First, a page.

What we did last year was we said, “Hey, look. Let’s not be blinded by this high grade gold and silver. Let’s step away from it and let’s find the upside in this land position and see what we can create.” We came up with two areas you’re getting up to half a kilo of silver. We don’t know what that fully means yet, but seeing that kind of grades of silver gets us very excited. Then we have a drainage in the southwest portion of the property where we’re seeing incredible gold values.
The terrain is what it is and you’re in a part where if it were sticking out of the ground it’d be drilled by somebody else. Here’s a statistic about Homestake Ridge that we don’t talk about much, but the Homestake Ridge deposit, which has enjoyed holes of, I think, 75 meters of 21 grams per ton, 90 meters of 6 grams per ton and so on. Some spectacular world class intercepts, and it’s sitting there if you go in and see it.
It took 17 years to make this discovery. Seventeen years from the people before us to make the discovery. I’m not saying we have a 17 years wait to go make our discovery. I’m saying that in hindsight, this thing was easy to find, but The Golden Triangle does not always show off with big, robust deposits out of the ground. Again, we wouldn’t be exploring it, we’d be reading about it.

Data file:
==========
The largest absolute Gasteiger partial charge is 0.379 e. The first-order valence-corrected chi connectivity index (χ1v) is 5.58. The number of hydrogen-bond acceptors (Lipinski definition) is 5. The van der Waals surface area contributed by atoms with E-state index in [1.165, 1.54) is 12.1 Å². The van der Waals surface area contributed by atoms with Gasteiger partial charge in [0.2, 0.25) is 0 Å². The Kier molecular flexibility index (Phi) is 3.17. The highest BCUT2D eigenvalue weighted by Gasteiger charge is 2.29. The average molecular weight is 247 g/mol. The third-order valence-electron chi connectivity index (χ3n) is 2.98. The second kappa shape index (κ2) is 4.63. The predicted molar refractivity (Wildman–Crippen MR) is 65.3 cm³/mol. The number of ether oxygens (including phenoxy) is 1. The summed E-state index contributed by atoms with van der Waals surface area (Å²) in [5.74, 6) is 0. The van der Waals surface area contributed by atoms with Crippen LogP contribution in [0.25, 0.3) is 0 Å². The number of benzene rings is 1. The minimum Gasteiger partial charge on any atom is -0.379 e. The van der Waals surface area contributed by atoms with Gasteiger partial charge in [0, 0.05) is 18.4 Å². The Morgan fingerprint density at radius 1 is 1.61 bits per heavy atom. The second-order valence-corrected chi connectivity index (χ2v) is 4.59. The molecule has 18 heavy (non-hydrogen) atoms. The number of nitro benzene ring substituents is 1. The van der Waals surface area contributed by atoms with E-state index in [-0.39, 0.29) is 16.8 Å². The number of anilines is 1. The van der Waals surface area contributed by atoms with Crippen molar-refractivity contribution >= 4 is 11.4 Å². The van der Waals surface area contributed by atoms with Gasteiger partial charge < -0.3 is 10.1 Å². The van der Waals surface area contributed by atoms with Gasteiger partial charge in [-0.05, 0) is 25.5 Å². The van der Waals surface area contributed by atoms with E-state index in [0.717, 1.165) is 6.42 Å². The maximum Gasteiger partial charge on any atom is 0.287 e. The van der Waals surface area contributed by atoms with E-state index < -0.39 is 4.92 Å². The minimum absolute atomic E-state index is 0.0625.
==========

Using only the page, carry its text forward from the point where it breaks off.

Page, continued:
The fact that we’ve opened up two areas in The Golden Triangle, it changes the perception on the project. This summer we’re budgeted for, it’s within our budget, we’re spending 700 thousand dollars bringing these two areas to a drill ready state and by the end of the summer and going into the fall, we’re going to be able to tell everybody how probable these opportunities are, or how high risk they are. The one thing we do know is that The Golden Triangle produces the reward that we dream about as shareholders. We’re really excited about it.
Bill: Ivan, one of your large shareholders is Newmont Goldcorp. I’m curious, what kind of feedback or interaction do you have with that corporation regarding your planned drill programs or results? What does that look like?
Ivan: Sure, great question. Great shareholder within Goldcorp. They took an early bet on us, a big one, when we were about to go up and tackle Committee Bay and cross the portfolio. I’d say when that investment was made, to today, a lot of money’s been spent. Their investment was about 36 million. We spent 100 million in four years. The quality of what we’ve taken out of the ground in terms of getting closer and collecting data to point us towards discovery is something everybody should be happy about as a shareholder. I don’t think they would disagree. I can’t speak for them, I’m making a speculation, but at the same time, our technical team comes from Newmont. We have their former chief geologist, Antonio Arribas on our board with the former global structural geologist, the global mapper, the global geochemist, the global geophysicist.